Filmmaker, also behind 'Letters to Juliet' and 'Tadpole,' lost his battle with brain cancer.
By Eric Ditzian
Gary Winick, the 49-year-old director behind "Bride Wars" and "Letters to Juliet," has died, following a battle with brain cancer, according to multiple reports.
In addition to his mainstream credits, Winick boasted a résumé filled with independent fare as well. He produced and directed 2002's "Tadpole," a breakout coming-of-age hit at Sundance, and produced 2003's "Pieces of April," for which Patricia Clarkson received a Best Supporting Actress Oscar nomination. Other production credits include Richard Linklater's "Tape" and Steve Buscemi's "Lonesome Jim." Winick also directed "13 Going on 30" in 2004 and a live-action adaptation of "Charlotte's Web," which grossed more than $140 million worldwide in 2006. In total, according to TheWrap, he produced 19 films.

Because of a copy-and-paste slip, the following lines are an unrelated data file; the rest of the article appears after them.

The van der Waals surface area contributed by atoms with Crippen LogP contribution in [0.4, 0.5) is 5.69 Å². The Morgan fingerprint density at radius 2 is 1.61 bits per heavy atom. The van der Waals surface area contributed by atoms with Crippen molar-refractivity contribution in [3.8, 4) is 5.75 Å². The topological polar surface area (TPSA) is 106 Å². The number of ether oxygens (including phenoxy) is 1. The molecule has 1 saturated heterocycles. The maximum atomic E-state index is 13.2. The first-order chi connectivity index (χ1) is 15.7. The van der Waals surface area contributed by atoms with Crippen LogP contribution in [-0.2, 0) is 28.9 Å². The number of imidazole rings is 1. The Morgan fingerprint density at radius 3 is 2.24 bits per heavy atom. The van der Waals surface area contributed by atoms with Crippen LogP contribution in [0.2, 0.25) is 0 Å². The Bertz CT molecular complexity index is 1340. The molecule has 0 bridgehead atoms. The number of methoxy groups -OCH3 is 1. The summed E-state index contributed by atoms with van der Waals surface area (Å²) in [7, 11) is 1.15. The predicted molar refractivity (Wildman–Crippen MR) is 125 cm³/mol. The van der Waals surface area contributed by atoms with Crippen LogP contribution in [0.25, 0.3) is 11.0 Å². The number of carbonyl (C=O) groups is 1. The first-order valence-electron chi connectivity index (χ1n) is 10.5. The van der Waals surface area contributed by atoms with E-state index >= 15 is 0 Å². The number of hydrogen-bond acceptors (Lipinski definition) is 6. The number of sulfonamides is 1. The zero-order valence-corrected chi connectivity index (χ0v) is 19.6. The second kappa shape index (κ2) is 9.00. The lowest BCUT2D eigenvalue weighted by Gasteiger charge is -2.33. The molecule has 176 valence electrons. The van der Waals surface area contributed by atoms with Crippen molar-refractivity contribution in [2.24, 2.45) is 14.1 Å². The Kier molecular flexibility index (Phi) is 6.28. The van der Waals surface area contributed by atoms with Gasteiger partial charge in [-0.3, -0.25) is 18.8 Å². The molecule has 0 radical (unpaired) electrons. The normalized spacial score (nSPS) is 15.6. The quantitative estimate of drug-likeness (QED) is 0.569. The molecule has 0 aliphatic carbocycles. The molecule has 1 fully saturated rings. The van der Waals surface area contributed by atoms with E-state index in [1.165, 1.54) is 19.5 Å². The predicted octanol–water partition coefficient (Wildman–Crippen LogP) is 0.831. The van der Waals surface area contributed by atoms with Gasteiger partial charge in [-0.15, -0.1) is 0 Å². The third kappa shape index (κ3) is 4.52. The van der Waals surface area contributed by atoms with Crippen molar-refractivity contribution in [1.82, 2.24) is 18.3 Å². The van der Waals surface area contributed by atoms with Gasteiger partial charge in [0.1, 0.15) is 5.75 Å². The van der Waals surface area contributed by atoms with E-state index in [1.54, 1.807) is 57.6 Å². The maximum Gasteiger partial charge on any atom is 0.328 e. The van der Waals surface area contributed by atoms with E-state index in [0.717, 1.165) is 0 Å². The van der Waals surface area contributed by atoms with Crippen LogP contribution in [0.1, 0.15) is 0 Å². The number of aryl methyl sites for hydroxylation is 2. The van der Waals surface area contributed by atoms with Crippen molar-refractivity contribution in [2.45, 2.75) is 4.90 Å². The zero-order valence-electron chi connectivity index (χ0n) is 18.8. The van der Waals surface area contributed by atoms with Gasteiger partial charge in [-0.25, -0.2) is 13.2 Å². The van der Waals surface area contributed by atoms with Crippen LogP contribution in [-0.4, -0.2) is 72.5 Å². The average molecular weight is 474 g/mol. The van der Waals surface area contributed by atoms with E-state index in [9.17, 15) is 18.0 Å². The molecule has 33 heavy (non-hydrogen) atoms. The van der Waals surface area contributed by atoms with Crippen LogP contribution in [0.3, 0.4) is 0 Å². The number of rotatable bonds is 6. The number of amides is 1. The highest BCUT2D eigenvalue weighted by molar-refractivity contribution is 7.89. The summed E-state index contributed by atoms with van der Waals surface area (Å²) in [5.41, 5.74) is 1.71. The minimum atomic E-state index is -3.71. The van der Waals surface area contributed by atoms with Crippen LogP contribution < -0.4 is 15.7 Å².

The filmmaker's death was first made public via Twitter, in an update from producer Matt Dentler, who wrote, "Gary Winick died today. Too late to make the Oscars tribute, but way too early. He leaves behind a legacy of supporting indie film and NYC."
"He was suffering from brain cancer for quite some time, and it ultimately metastasized throughout his body," his manager, Rosalie Swedlin, told The Hollywood Reporter. "What's remarkable is that after his first surgery, he was able to direct 'Letters to Juliet.' It was a battle that we thought he had won, and ultimately they just didn't get it all."
A memorial service is in the works and people will be asked to make charitable donations. "Gary was an incredibly important figure in the indie movement," Swedlin said. "He will be missed."
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